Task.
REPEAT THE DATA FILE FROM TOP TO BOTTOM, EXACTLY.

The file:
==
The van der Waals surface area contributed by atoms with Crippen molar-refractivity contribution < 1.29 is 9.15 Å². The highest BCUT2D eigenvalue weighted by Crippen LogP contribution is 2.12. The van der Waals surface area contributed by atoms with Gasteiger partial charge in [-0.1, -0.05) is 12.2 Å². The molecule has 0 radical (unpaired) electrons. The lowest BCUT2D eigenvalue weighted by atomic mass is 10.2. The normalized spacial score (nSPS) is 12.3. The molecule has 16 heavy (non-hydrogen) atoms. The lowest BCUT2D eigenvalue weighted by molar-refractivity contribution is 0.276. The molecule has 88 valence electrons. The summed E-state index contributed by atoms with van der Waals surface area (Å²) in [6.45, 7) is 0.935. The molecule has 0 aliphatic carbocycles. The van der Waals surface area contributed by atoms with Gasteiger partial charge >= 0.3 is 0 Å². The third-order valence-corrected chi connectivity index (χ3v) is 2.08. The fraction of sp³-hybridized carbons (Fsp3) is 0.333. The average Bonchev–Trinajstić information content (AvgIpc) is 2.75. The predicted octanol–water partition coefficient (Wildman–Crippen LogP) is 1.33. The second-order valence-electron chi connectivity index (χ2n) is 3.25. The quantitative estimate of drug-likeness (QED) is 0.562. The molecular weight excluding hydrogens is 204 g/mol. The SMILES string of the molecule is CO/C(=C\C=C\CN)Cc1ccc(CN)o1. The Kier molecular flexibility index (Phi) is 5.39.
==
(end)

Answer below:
The van der Waals surface area contributed by atoms with Crippen molar-refractivity contribution < 1.29 is 9.15 Å². The highest BCUT2D eigenvalue weighted by Crippen LogP contribution is 2.12. The van der Waals surface area contributed by atoms with Gasteiger partial charge in [-0.1, -0.05) is 12.2 Å². The molecule has 0 radical (unpaired) electrons. The lowest BCUT2D eigenvalue weighted by atomic mass is 10.2. The normalized spacial score (nSPS) is 12.3. The molecule has 16 heavy (non-hydrogen) atoms. The lowest BCUT2D eigenvalue weighted by molar-refractivity contribution is 0.276. The molecule has 88 valence electrons. The summed E-state index contributed by atoms with van der Waals surface area (Å²) in [6.45, 7) is 0.935. The molecule has 0 aliphatic carbocycles. The van der Waals surface area contributed by atoms with Gasteiger partial charge >= 0.3 is 0 Å². The third-order valence-corrected chi connectivity index (χ3v) is 2.08. The fraction of sp³-hybridized carbons (Fsp3) is 0.333. The average Bonchev–Trinajstić information content (AvgIpc) is 2.75. The predicted octanol–water partition coefficient (Wildman–Crippen LogP) is 1.33. The second-order valence-electron chi connectivity index (χ2n) is 3.25. The quantitative estimate of drug-likeness (QED) is 0.562. The molecular weight excluding hydrogens is 204 g/mol. The SMILES string of the molecule is CO/C(=C\C=C\CN)Cc1ccc(CN)o1. The Kier molecular flexibility index (Phi) is 5.39.